Prevent ovulation by stopping the egg from being released
- Every month, the hormones that control your menstrual cycle get one of your eggs prepped and ready to leave your ovary. Once released, the egg floats through your fallopian tube, which takes about 12 to 24 hours. If you just had unprotected sex, it might meet up with the sperm. But if you haven’t ovulated yet, the morning-after pill temporarily puts the emergency brakes on your ovaries so an egg can’t be released.
Prevent fertilization by causing sperm to not reach the egg
- Sperm are super tiny. Like microscopically tiny. When your partner ejaculates during unprotected sex, they release millions of sperm, and it only takes one to fertilize an egg. Those sperm can swim up through your cervix, uterus, and into your fallopian tubes. They’ll hang around for six days waiting to meet up with an egg. The morning-after pill may also work by preventing the sperm from ever meeting up with the egg— in other words, they get stood up. Sorry sperm.
How effective is the morning-after pill?
An over-the-counter FDA-approved pill, like Julie, is 89% effective when taken within within 72 hours (or 3 days) after unprotected sex and even more effective when taken within 24 hours. The golden rule is the sooner you take it, the better it will work.
If you just had sex and you’re not sure whether you were completely protected, we recommend taking the morning-after pill as soon as possible. Remember, you can easily find Julie at your local pharmacy or Walmart.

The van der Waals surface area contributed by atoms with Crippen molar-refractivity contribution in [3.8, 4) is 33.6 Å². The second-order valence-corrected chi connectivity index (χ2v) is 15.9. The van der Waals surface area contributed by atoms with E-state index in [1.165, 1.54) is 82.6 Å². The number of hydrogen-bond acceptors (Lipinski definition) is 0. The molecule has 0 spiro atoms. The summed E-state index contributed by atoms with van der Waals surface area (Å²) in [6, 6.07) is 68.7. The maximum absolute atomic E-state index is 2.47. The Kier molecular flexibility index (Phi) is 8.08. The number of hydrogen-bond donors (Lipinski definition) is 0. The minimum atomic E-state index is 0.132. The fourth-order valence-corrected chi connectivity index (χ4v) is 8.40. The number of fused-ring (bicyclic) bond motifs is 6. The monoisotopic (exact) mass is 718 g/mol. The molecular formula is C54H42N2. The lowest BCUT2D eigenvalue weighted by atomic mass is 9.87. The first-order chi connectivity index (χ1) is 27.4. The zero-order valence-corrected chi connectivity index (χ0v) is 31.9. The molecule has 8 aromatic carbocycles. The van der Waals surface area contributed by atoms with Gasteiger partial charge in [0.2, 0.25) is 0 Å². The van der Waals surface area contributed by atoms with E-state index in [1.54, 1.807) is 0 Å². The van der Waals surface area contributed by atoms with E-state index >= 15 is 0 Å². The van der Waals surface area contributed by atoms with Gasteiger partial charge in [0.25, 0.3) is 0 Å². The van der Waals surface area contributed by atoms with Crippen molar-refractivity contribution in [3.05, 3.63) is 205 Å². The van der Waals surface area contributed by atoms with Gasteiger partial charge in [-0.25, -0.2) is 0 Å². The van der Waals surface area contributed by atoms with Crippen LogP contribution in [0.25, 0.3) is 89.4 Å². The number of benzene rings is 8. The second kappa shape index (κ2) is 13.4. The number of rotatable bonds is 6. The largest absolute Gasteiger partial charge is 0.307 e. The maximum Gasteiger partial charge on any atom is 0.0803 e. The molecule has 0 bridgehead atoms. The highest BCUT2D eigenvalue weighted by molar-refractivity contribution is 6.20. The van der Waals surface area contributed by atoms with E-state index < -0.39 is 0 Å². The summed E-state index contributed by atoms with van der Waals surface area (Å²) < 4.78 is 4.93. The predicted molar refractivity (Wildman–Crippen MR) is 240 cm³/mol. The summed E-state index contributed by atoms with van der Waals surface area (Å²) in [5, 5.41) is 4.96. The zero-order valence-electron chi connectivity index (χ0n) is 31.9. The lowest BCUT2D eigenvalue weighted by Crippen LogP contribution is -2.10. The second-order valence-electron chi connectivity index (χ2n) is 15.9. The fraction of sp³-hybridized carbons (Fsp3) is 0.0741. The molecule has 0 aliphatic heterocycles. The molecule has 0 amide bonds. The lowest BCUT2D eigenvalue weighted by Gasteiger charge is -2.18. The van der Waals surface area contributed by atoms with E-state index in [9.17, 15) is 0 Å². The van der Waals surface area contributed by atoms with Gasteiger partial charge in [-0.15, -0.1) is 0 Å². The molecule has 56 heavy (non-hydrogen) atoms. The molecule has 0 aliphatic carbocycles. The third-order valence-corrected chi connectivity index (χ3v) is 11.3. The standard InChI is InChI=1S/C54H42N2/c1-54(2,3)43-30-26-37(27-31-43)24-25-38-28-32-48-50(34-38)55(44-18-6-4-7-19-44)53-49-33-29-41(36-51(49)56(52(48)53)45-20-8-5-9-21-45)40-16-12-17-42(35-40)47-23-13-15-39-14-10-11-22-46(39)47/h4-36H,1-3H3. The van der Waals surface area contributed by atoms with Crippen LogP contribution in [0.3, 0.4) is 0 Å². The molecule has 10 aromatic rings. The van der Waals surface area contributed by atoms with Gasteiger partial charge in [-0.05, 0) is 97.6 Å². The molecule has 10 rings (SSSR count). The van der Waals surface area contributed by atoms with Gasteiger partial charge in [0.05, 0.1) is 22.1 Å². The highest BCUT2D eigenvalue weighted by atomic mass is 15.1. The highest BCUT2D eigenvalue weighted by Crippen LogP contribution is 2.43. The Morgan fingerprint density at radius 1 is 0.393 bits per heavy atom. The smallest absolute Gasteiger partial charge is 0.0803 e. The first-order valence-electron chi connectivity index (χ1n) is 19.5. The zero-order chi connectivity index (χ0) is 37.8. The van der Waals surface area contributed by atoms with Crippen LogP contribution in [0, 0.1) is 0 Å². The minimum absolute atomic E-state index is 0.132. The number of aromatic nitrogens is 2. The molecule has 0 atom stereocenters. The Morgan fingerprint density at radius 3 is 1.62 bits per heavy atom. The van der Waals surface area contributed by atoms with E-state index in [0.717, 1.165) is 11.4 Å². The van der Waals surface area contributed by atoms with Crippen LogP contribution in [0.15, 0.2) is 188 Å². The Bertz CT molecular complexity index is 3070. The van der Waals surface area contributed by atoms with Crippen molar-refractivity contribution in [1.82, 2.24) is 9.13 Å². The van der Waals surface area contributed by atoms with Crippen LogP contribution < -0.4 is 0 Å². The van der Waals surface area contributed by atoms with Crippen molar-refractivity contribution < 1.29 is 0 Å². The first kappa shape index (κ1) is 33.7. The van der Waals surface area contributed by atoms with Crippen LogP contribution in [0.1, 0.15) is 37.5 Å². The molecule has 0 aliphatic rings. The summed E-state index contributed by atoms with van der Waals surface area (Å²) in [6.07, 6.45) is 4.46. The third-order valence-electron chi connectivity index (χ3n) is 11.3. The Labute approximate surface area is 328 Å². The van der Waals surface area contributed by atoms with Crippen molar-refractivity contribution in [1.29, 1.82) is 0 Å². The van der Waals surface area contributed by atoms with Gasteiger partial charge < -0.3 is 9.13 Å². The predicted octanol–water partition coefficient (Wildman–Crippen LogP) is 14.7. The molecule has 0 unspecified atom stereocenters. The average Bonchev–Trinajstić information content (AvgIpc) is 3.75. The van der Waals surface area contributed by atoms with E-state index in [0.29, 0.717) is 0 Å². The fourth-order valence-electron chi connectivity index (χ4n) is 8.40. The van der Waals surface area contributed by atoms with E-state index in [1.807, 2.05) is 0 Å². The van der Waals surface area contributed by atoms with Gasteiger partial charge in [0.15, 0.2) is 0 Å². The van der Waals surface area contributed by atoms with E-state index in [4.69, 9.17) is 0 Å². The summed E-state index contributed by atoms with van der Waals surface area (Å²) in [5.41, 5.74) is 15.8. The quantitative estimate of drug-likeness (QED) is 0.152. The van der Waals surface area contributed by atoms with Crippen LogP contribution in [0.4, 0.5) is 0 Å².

One thing to note: Weight does impact the effectiveness of the morning-after pill. If your BMI is over 25, levonorgestrel may not be the best option for you. Research, unfortunately, doesn’t know why. But you still have options. Ella® is another type of emergency contraception pill that works for women up to 195 lbs. Like Julie, it’s a one-time pill, but it does require a prescription. The copper IUD is the most effective form of emergency contraceptive and is not affected by weight at all, but it does need to be inserted by a healthcare professional up to 5 days after having unprotected sex.
When to use the morning-after pill aka Julie
As women, life happens and sex happens, and there are plenty of reasons why you might find yourself needing to take the morning-after pill. And none of them should ever make you feel shame. Whether a condom broke, or you forgot to take your birth control pills for a few days, Julie is here to help. Keep this checklist on hand to help you figure out whether taking the morning-after pill is the right decision for you.
Use the morning-after pill if:
- You didn’t use birth control.
- You missed 2-3 active birth control pills in a row.
- You and your partner only used the pull out method